The highest ranking hub for IoT in India

Path Breaking Cognitive Alerting Techniques From ShopWorx

8.56K 0
Home » Blog » Path Breaking Cognitive Alerting Techniques From ShopWorx

ShopworxKiran Nataraj, Founder and CEO at Entrib Technologies is an Entrepreneur who is passionate about problem solving. From the Year 2010 Entrib Technologies is on a mission to increase productivity on manufacturing shop floors and add tremendous value to the “Industrial Internet Of Things”.

Q Why is a 360 Degree view of Industry required? What are the extreme possibilities that exist?

A Given that you can take decisions faster in today’s scenario – the impact of such decisions need to be seen either before hand (predictive analytics) or at the least immediately. A 360 degree view allows people to look at the impact of any decision (based on analytics).  Since IoT implementations allow for automated feedback and control – the 360 degree view becomes more important – you are now relying more and more on software and analytics to do the job – but keeping an eye on it obviously is needed.

Q In your perspective how would you marry IoT with Predictive Analytics?

A IoT serves two purposes – analytics for real time control / feedback augmented with data from different sources and prevention / prediction – specifically failure, with predictive analytics. The single biggest loss in any manufacturing industry is when a machine is not working – if failures can be predicted and planned for – then you can minimize down time. For predictive analytics to work – you need to have, and process, a whole lot of data – prediction can only be done by looking at past data – IoT helps build that data up. To do more analytics – you need to make sure that you have all the data – so capturing more data points – even though you think you may not need it now, becomes more easy with IoT. If in doubt – capture data!

Q What is “Cognitive Alerting”? How is it different from Cognitive Analytics for Shopworx?

A Cognition is defined as the “action or process of acquiring knowledge and understanding through thought, experience, and the senses”.  Experience is obviously from what has happened in the past – learning from that and senses is the real time inputs that are there with you.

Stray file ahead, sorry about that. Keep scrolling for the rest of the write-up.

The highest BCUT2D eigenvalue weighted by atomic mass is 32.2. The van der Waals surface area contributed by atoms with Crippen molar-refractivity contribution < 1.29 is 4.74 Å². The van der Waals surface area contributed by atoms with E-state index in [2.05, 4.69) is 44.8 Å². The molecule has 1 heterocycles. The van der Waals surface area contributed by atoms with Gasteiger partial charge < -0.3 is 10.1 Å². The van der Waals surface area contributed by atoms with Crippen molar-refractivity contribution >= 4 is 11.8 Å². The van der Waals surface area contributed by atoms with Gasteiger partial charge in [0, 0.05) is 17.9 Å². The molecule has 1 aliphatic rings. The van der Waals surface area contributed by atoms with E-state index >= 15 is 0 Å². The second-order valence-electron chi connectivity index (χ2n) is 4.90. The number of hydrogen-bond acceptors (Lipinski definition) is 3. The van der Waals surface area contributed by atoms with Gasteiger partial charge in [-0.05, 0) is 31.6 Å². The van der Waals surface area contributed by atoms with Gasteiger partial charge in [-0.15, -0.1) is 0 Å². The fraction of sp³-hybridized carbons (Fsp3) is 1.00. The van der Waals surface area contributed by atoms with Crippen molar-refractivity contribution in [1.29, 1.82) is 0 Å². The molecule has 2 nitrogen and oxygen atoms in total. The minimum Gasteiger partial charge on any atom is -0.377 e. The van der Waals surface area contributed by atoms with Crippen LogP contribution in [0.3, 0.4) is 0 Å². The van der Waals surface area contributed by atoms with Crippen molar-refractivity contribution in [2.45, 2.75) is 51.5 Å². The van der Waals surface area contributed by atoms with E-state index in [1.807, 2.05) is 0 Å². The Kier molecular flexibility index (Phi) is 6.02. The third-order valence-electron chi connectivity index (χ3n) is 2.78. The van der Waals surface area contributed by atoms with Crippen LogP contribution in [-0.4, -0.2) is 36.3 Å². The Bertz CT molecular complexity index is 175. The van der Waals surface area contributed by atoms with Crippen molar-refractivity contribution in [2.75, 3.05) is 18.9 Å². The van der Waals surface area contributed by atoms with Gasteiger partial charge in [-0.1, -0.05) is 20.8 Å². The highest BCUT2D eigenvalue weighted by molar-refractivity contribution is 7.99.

Cognitive alerting is a subset or specialized use case of cognitive analytics. The learning part of alerting comes from observing behavioral patterns when responding to alerts. So it does not just know whom (or what) to alert and when – it is about learning from behavior combined with real time inputs – to get the most efficient response to an alert. It could be as simple as alerting the nearest (location input) maintenance personnel who has a high success ratio on particular types of machines for fixing a machine down of that make.

Q What mechanisms must be in place for Cognitive Alerting?

A From a technology standpoint – communicating technologies – in that sense integrating with voice, messaging, email, push notifications, etc become a basic necessity. Other inputs like location data, etc . are useful. The other important bit is the ability to get information from feedback and control systems. This is so that a history (of experience) is built with respect to alerts raised – whether the response was successful, at what response time, what action was taken etc.

Q How are you solving the problem of Device Discovery in Industrial IoT ?

A Currently we are figuring out which upcoming protocols  / standards to put your weight behind. E.g. there are a lot of wifi based discovery protocols – whether it will be suited for the shop floor – that needs to be evaluated. Some of the more advanced stuff is under development.

Q What are the advanced Data Visualisation and analytical tools that you recommend for a manufacturing unit that you current work with?

A ShopWorx J . On a more serious note – there are a lot of generic visualization tools – the key problem to solve is not which tool to use – but more importantly what to look at! What we have learnt is the use of simple dashboards are effective for the shop floor. This dashboards mimic the actual process or production on big TV – so as to make it more relevant. For desktop or laptop based – developers can use a whole lot of freely available tools to build great graphs or charts out. D3JS is a good developer tool – also High Charts (paid). Stand alone tools (which need training and additional hardware) like Tableau can be used as well, these days Zoomdata is getting good traction.

Leave A Reply

Your email address will not be published.